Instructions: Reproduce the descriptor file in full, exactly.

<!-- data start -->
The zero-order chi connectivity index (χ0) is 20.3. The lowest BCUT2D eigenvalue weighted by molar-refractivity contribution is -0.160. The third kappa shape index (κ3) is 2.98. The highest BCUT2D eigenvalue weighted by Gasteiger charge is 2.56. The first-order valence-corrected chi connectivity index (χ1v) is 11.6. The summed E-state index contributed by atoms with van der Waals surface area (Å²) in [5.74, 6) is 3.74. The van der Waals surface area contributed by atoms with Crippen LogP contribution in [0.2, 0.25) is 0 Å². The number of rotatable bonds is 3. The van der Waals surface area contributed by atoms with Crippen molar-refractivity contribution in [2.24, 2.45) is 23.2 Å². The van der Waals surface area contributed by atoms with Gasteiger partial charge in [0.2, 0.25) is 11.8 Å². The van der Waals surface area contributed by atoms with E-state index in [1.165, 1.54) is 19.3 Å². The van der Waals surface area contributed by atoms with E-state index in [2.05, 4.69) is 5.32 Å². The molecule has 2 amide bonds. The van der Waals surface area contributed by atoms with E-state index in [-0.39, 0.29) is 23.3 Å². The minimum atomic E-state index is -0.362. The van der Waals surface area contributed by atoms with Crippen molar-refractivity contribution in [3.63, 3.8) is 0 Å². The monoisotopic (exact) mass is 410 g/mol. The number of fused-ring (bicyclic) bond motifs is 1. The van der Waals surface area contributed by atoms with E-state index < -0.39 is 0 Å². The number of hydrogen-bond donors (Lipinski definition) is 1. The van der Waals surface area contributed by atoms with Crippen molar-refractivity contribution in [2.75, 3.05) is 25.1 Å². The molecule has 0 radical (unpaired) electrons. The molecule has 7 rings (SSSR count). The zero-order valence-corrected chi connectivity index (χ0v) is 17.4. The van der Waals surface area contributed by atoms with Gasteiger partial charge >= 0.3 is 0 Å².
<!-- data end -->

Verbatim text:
The zero-order chi connectivity index (χ0) is 20.3. The lowest BCUT2D eigenvalue weighted by molar-refractivity contribution is -0.160. The third kappa shape index (κ3) is 2.98. The highest BCUT2D eigenvalue weighted by Gasteiger charge is 2.56. The first-order valence-corrected chi connectivity index (χ1v) is 11.6. The summed E-state index contributed by atoms with van der Waals surface area (Å²) in [5.74, 6) is 3.74. The van der Waals surface area contributed by atoms with Crippen LogP contribution in [0.2, 0.25) is 0 Å². The number of rotatable bonds is 3. The van der Waals surface area contributed by atoms with Crippen molar-refractivity contribution in [2.24, 2.45) is 23.2 Å². The van der Waals surface area contributed by atoms with Gasteiger partial charge in [0.2, 0.25) is 11.8 Å². The van der Waals surface area contributed by atoms with E-state index in [1.165, 1.54) is 19.3 Å². The van der Waals surface area contributed by atoms with E-state index in [2.05, 4.69) is 5.32 Å². The molecule has 2 amide bonds. The van der Waals surface area contributed by atoms with E-state index in [-0.39, 0.29) is 23.3 Å². The minimum atomic E-state index is -0.362. The van der Waals surface area contributed by atoms with Crippen molar-refractivity contribution in [3.63, 3.8) is 0 Å². The monoisotopic (exact) mass is 410 g/mol. The number of fused-ring (bicyclic) bond motifs is 1. The van der Waals surface area contributed by atoms with E-state index < -0.39 is 0 Å². The number of hydrogen-bond donors (Lipinski definition) is 1. The van der Waals surface area contributed by atoms with Crippen molar-refractivity contribution in [2.75, 3.05) is 25.1 Å². The molecule has 0 radical (unpaired) electrons. The molecule has 7 rings (SSSR count). The zero-order valence-corrected chi connectivity index (χ0v) is 17.4. The van der Waals surface area contributed by atoms with Gasteiger partial charge >= 0.3 is 0 Å².